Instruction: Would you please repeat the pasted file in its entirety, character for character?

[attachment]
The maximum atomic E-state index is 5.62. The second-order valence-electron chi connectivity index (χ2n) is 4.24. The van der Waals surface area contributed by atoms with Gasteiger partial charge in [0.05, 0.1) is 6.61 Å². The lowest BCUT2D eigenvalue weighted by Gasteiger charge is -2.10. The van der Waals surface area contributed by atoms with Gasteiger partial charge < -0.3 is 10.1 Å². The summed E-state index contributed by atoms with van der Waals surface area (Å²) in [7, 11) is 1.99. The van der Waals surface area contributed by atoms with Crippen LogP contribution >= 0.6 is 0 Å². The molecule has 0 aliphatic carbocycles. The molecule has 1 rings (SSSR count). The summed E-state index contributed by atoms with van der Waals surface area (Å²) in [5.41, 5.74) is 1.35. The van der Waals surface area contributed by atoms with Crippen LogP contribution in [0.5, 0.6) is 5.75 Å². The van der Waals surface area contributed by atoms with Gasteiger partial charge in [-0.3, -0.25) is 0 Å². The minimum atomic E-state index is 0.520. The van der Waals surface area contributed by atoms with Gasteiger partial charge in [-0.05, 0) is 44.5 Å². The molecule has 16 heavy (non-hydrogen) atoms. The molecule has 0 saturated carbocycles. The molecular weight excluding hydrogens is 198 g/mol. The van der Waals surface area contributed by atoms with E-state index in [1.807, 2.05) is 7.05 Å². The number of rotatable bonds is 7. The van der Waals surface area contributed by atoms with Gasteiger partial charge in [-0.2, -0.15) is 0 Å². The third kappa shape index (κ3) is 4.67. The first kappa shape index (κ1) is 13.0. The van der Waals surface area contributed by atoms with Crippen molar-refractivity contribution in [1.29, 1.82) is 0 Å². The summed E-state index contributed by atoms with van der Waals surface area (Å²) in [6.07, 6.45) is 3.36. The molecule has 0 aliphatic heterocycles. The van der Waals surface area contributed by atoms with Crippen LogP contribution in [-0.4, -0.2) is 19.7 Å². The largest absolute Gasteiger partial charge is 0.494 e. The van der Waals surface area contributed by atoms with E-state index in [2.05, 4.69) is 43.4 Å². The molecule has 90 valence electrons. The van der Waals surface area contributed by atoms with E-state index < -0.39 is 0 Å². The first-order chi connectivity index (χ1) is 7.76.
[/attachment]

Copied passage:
The maximum atomic E-state index is 5.62. The second-order valence-electron chi connectivity index (χ2n) is 4.24. The van der Waals surface area contributed by atoms with Gasteiger partial charge in [0.05, 0.1) is 6.61 Å². The lowest BCUT2D eigenvalue weighted by Gasteiger charge is -2.10. The van der Waals surface area contributed by atoms with Gasteiger partial charge < -0.3 is 10.1 Å². The summed E-state index contributed by atoms with van der Waals surface area (Å²) in [7, 11) is 1.99. The van der Waals surface area contributed by atoms with Crippen LogP contribution >= 0.6 is 0 Å². The molecule has 0 aliphatic carbocycles. The molecule has 1 rings (SSSR count). The summed E-state index contributed by atoms with van der Waals surface area (Å²) in [5.41, 5.74) is 1.35. The van der Waals surface area contributed by atoms with Crippen LogP contribution in [0.5, 0.6) is 5.75 Å². The van der Waals surface area contributed by atoms with Gasteiger partial charge in [-0.3, -0.25) is 0 Å². The minimum atomic E-state index is 0.520. The van der Waals surface area contributed by atoms with Gasteiger partial charge in [-0.05, 0) is 44.5 Å². The molecule has 16 heavy (non-hydrogen) atoms. The molecule has 0 saturated carbocycles. The molecular weight excluding hydrogens is 198 g/mol. The van der Waals surface area contributed by atoms with E-state index in [1.807, 2.05) is 7.05 Å². The number of rotatable bonds is 7. The van der Waals surface area contributed by atoms with Gasteiger partial charge in [-0.2, -0.15) is 0 Å². The third kappa shape index (κ3) is 4.67. The first kappa shape index (κ1) is 13.0. The van der Waals surface area contributed by atoms with Crippen molar-refractivity contribution in [1.29, 1.82) is 0 Å². The summed E-state index contributed by atoms with van der Waals surface area (Å²) in [6.07, 6.45) is 3.36. The molecule has 0 aliphatic heterocycles. The van der Waals surface area contributed by atoms with Crippen LogP contribution in [-0.4, -0.2) is 19.7 Å². The largest absolute Gasteiger partial charge is 0.494 e. The van der Waals surface area contributed by atoms with E-state index in [2.05, 4.69) is 43.4 Å². The molecule has 90 valence electrons. The van der Waals surface area contributed by atoms with E-state index < -0.39 is 0 Å². The first-order chi connectivity index (χ1) is 7.76.